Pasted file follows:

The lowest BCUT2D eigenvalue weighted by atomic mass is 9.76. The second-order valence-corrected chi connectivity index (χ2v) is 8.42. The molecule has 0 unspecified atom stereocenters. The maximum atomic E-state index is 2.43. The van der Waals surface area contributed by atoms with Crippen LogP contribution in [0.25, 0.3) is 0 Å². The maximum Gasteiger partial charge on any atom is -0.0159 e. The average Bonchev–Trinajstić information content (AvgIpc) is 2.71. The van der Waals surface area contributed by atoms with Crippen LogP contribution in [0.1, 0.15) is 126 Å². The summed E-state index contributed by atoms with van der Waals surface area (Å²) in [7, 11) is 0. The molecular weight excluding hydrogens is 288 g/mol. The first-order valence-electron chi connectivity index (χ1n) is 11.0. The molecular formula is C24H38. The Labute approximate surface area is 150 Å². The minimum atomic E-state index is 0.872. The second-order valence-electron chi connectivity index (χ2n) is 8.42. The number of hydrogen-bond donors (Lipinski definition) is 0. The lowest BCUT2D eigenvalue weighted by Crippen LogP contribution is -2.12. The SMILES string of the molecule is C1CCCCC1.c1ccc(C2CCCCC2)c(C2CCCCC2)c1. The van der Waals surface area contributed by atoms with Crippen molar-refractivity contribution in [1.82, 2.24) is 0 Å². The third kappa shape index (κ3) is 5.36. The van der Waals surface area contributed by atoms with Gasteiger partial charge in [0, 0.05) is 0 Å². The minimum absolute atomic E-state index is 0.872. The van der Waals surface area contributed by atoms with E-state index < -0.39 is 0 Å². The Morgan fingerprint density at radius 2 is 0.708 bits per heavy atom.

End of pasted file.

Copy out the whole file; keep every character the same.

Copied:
The lowest BCUT2D eigenvalue weighted by atomic mass is 9.76. The second-order valence-corrected chi connectivity index (χ2v) is 8.42. The molecule has 0 unspecified atom stereocenters. The maximum atomic E-state index is 2.43. The van der Waals surface area contributed by atoms with Crippen LogP contribution in [0.25, 0.3) is 0 Å². The maximum Gasteiger partial charge on any atom is -0.0159 e. The average Bonchev–Trinajstić information content (AvgIpc) is 2.71. The van der Waals surface area contributed by atoms with Crippen LogP contribution in [0.1, 0.15) is 126 Å². The summed E-state index contributed by atoms with van der Waals surface area (Å²) in [7, 11) is 0. The molecular weight excluding hydrogens is 288 g/mol. The first-order valence-electron chi connectivity index (χ1n) is 11.0. The molecular formula is C24H38. The Labute approximate surface area is 150 Å². The minimum atomic E-state index is 0.872. The second-order valence-electron chi connectivity index (χ2n) is 8.42. The number of hydrogen-bond donors (Lipinski definition) is 0. The lowest BCUT2D eigenvalue weighted by Crippen LogP contribution is -2.12. The SMILES string of the molecule is C1CCCCC1.c1ccc(C2CCCCC2)c(C2CCCCC2)c1. The van der Waals surface area contributed by atoms with Crippen molar-refractivity contribution in [1.82, 2.24) is 0 Å². The third kappa shape index (κ3) is 5.36. The van der Waals surface area contributed by atoms with Gasteiger partial charge in [0, 0.05) is 0 Å². The minimum absolute atomic E-state index is 0.872. The van der Waals surface area contributed by atoms with E-state index < -0.39 is 0 Å². The Morgan fingerprint density at radius 2 is 0.708 bits per heavy atom.